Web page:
To see what Shannon and the Robot 6 crew have been reading, click below …
Although they may be at the top of the charts in American comics, some of the biggest artists today have some books out that most American have never seen. For years, artists working in the Anglophile comics market have moonlighted in European comics, probably most memorably with Travis Charest leaving for years to do a volume of Alejandro Jodorowsky’s The Metabarons.
But Charest isn’t the only one — John Cassaday did the series I Am Legion for Humanoids while working on Planetary and Astonishing X-Men, Geoff Johns and Red Star artist Christian Gossett did a story in Metal Hurlant, Terry Dodson worked on a graphic novel called Songes: Coraline, Kurt Busiek wrote a book called Redhand, and Fear Itself artist Stuart Immonen did a little-known book called Sebastian X which follows a surfer turned freedom fighter in the near future.
Yeah, I’d buy that.
And this isn’t past tense — Criminal and Incognito artist Sean Phillips spoke last month about a graphic novel he’s doing for France’s Delcourt called Void 01, which he describes as “a cat and mouse sci-fi story set on a prison ship in the depths of space”.
Yeah, I’d buy that too.
There’s no word yet on any English — American or otherwise — release of these stories.
If you’ve been a comic fan for any length of time, you’ve come to appreciate the talent and skills of certain creators. Whether they be mainstream heavyweights to cult-favorite indie cartoonists, they’re a big draw for you as a reader — and someone whose work you’d buy, sight unseen, based on their previous work you’ve loved. But just like childhood friends and lovers, sometimes they disappear, and a small piece of you longs to see them again.
Without getting too sentimental, here’s a list of some comic creators I’ve grown to love over the years that have (unfortunately) dropped off the American comics scene by-and-large. If you know them, tell them I’d raid my bank account for new work by them!
Brian K. Vaughan: Arguably one of the 21st century’s most successful creator-owned comic creators outside of Robert Kirkman, Brian K. Vaughan worked through the ranks at Marvel and DC to do both great company-owned superheroes like Runaways and The Hood, and his own inventions. After signing on to the TV series Lost, Vaughan has slowly drifted away from comics with his last series Ex Machina ending last year. DC just put out a collection of his Batman work, but no new work has been formally announced. In Vaughan’s last major recent interview, the writer states that while he’s become embroiled in movies and television, he “craves comics.” Among several television and movie projects in the works, Vaughan says that he has new comics stuff “percolating in the background.”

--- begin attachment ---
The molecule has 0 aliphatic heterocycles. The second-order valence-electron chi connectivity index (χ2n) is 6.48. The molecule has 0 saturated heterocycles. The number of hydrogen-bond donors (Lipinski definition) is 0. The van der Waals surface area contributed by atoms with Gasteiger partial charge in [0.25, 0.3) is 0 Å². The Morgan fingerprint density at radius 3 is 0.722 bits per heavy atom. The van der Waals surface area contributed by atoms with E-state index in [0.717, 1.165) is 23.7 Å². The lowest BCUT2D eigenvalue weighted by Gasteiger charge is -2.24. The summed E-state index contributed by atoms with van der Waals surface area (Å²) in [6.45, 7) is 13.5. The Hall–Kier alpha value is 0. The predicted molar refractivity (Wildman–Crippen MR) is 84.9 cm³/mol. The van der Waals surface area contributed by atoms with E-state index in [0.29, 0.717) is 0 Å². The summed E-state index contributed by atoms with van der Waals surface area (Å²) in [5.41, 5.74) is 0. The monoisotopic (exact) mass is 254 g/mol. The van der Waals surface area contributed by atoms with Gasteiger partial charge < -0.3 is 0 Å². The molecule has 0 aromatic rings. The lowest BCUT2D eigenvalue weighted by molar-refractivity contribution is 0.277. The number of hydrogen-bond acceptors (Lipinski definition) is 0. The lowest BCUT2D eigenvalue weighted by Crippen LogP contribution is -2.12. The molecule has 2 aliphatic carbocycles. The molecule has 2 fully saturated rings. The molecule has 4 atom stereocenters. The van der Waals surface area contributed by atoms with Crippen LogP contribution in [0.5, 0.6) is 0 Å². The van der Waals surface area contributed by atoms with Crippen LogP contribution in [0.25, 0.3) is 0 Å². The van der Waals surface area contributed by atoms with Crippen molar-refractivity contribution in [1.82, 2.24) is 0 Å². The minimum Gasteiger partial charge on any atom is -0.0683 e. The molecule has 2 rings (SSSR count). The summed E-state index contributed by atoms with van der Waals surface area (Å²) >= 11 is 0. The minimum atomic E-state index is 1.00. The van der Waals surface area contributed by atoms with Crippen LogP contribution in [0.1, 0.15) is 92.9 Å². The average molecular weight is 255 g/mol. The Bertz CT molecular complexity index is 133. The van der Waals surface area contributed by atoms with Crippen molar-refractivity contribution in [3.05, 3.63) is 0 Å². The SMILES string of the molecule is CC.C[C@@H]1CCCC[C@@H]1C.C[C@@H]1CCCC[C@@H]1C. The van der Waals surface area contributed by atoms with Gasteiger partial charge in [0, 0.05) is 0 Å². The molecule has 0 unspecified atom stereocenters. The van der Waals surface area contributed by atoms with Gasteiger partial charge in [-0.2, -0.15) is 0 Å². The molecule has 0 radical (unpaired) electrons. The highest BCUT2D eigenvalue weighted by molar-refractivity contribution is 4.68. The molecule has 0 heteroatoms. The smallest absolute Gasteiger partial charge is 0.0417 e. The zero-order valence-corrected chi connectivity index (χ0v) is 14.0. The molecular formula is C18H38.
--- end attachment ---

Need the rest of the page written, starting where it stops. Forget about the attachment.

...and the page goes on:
After 18 years, former Image studio and current DC Comics imprint WildStorm is shutting down this December. And as many have noted already, the house that Jim built has produced many awesome, memorable and even game-changing (to steal a phrase from Rob Liefeld) works in the last two decades.
Here are six of them that we found to be particularly awesome; let us know what we missed in the comments section.
1. Sleeper: There have been many comics that mash up superheroes with down-and-dirty genres like crime and espionage over the past decade; this may just be the best. The high concept is a gripping one: Super-spy Holden Carver is so deep undercover in an international super-criminal organization that when his one contact is placed in a coma, literally no one knows he’s secretly on the side of the angels. Carver’s predicament, the way he plays and gets played by both sides, his growing unwillingness or inability to draw the ethical lines needed to save his soul, if not his life–such is the stuff of a great crime drama. Superstar in the making Ed Brubaker brings all his talents and obsessions to the table here: his knack for crafting morally compromised characters while neither romanticizing their misdeeds nor softening them up, his recurring theme of how the secrets and sins of our pasts never truly leave us, his belief that damaged people seek out other damaged people to repair that damage, his eye for and ability to work with strong visual stylists. In this case that meant Sean Phillips, never better in his ability to believably root spectacular action and super-powers in a naturalist-noir milieu. All of this in a WildC.A.T.s spinoff, proving just how wild WildStorm was once willing to go.
Even its relatively short run redounds to its benefit: The complete story of Holden Carver is yours to own inexpensively, read easily, and ponder at your leisure. (Sean T. Collins)
J. Michael Straczynski’s first issue of Superman, issue #701, joins the list of comics that will feature classic DC covers redrawn by contemporary artists. However, unlike the covers unveiled so far, this one is the comic’s main cover, rather than a variant.
Check out the full cover after the jump.